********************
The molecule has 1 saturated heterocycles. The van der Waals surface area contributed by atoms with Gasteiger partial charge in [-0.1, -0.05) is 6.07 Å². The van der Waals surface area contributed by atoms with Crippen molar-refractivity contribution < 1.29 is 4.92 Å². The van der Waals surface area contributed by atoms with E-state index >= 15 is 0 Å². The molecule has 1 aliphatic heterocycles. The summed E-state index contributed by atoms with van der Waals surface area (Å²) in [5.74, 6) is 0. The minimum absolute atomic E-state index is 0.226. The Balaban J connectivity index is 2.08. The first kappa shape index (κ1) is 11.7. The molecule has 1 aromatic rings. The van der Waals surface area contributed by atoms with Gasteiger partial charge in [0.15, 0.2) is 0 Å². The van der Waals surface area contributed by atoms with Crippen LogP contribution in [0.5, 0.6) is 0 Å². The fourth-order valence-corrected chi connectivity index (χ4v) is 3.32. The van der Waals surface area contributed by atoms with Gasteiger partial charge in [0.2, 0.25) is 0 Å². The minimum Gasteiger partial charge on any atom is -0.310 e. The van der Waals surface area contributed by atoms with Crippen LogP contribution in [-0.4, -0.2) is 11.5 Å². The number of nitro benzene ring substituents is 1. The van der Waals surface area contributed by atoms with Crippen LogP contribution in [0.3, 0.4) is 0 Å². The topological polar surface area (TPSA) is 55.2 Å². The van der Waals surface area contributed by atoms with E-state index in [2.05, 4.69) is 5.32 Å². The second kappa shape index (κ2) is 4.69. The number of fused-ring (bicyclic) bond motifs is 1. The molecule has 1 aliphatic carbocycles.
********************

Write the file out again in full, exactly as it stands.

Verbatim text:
The molecule has 1 saturated heterocycles. The van der Waals surface area contributed by atoms with Gasteiger partial charge in [-0.1, -0.05) is 6.07 Å². The van der Waals surface area contributed by atoms with Crippen molar-refractivity contribution < 1.29 is 4.92 Å². The van der Waals surface area contributed by atoms with E-state index >= 15 is 0 Å². The molecule has 1 aliphatic heterocycles. The summed E-state index contributed by atoms with van der Waals surface area (Å²) in [5.74, 6) is 0. The minimum absolute atomic E-state index is 0.226. The Balaban J connectivity index is 2.08. The first kappa shape index (κ1) is 11.7. The molecule has 1 aromatic rings. The van der Waals surface area contributed by atoms with Gasteiger partial charge in [0.15, 0.2) is 0 Å². The van der Waals surface area contributed by atoms with Crippen LogP contribution in [0.5, 0.6) is 0 Å². The fourth-order valence-corrected chi connectivity index (χ4v) is 3.32. The van der Waals surface area contributed by atoms with Gasteiger partial charge in [0.2, 0.25) is 0 Å². The minimum Gasteiger partial charge on any atom is -0.310 e. The van der Waals surface area contributed by atoms with Crippen LogP contribution in [-0.4, -0.2) is 11.5 Å². The number of nitro benzene ring substituents is 1. The van der Waals surface area contributed by atoms with Crippen LogP contribution in [0.3, 0.4) is 0 Å². The topological polar surface area (TPSA) is 55.2 Å². The van der Waals surface area contributed by atoms with E-state index in [2.05, 4.69) is 5.32 Å². The second kappa shape index (κ2) is 4.69. The number of fused-ring (bicyclic) bond motifs is 1. The molecule has 1 aliphatic carbocycles.